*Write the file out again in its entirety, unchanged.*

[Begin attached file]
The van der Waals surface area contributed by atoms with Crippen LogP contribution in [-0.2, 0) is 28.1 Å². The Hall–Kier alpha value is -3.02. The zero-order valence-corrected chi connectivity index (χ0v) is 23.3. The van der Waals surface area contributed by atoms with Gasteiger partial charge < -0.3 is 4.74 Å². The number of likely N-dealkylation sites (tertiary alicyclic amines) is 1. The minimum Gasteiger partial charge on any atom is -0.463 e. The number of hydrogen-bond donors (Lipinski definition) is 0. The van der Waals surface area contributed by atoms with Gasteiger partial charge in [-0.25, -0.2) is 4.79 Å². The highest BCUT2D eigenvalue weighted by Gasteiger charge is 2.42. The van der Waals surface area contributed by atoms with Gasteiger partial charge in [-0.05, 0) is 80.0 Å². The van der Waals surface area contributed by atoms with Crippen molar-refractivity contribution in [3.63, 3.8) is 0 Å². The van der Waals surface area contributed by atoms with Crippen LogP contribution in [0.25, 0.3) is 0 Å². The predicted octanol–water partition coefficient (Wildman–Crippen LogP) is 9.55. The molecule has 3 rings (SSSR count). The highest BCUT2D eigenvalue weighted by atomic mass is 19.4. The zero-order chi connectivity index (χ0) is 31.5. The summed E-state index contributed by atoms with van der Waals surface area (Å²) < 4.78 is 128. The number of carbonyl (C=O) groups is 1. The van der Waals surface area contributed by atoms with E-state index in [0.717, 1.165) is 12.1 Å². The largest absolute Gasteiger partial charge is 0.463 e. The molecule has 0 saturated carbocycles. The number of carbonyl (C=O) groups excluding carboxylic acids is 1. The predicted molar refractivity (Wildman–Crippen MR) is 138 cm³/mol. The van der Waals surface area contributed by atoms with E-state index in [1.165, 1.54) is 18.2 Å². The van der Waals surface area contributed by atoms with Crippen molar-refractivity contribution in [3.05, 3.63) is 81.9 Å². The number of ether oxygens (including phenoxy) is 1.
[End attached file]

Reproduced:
The van der Waals surface area contributed by atoms with Crippen LogP contribution in [-0.2, 0) is 28.1 Å². The Hall–Kier alpha value is -3.02. The zero-order valence-corrected chi connectivity index (χ0v) is 23.3. The van der Waals surface area contributed by atoms with Gasteiger partial charge < -0.3 is 4.74 Å². The number of likely N-dealkylation sites (tertiary alicyclic amines) is 1. The minimum Gasteiger partial charge on any atom is -0.463 e. The number of hydrogen-bond donors (Lipinski definition) is 0. The van der Waals surface area contributed by atoms with Gasteiger partial charge in [-0.25, -0.2) is 4.79 Å². The highest BCUT2D eigenvalue weighted by Gasteiger charge is 2.42. The van der Waals surface area contributed by atoms with Gasteiger partial charge in [-0.05, 0) is 80.0 Å². The van der Waals surface area contributed by atoms with Crippen molar-refractivity contribution in [3.63, 3.8) is 0 Å². The van der Waals surface area contributed by atoms with Crippen LogP contribution in [0.25, 0.3) is 0 Å². The predicted octanol–water partition coefficient (Wildman–Crippen LogP) is 9.55. The molecule has 3 rings (SSSR count). The highest BCUT2D eigenvalue weighted by atomic mass is 19.4. The zero-order chi connectivity index (χ0) is 31.5. The summed E-state index contributed by atoms with van der Waals surface area (Å²) < 4.78 is 128. The number of carbonyl (C=O) groups is 1. The van der Waals surface area contributed by atoms with E-state index in [0.717, 1.165) is 12.1 Å². The largest absolute Gasteiger partial charge is 0.463 e. The molecule has 0 saturated carbocycles. The number of carbonyl (C=O) groups excluding carboxylic acids is 1. The predicted molar refractivity (Wildman–Crippen MR) is 138 cm³/mol. The van der Waals surface area contributed by atoms with E-state index in [1.165, 1.54) is 18.2 Å². The van der Waals surface area contributed by atoms with Crippen molar-refractivity contribution in [3.05, 3.63) is 81.9 Å². The number of ether oxygens (including phenoxy) is 1.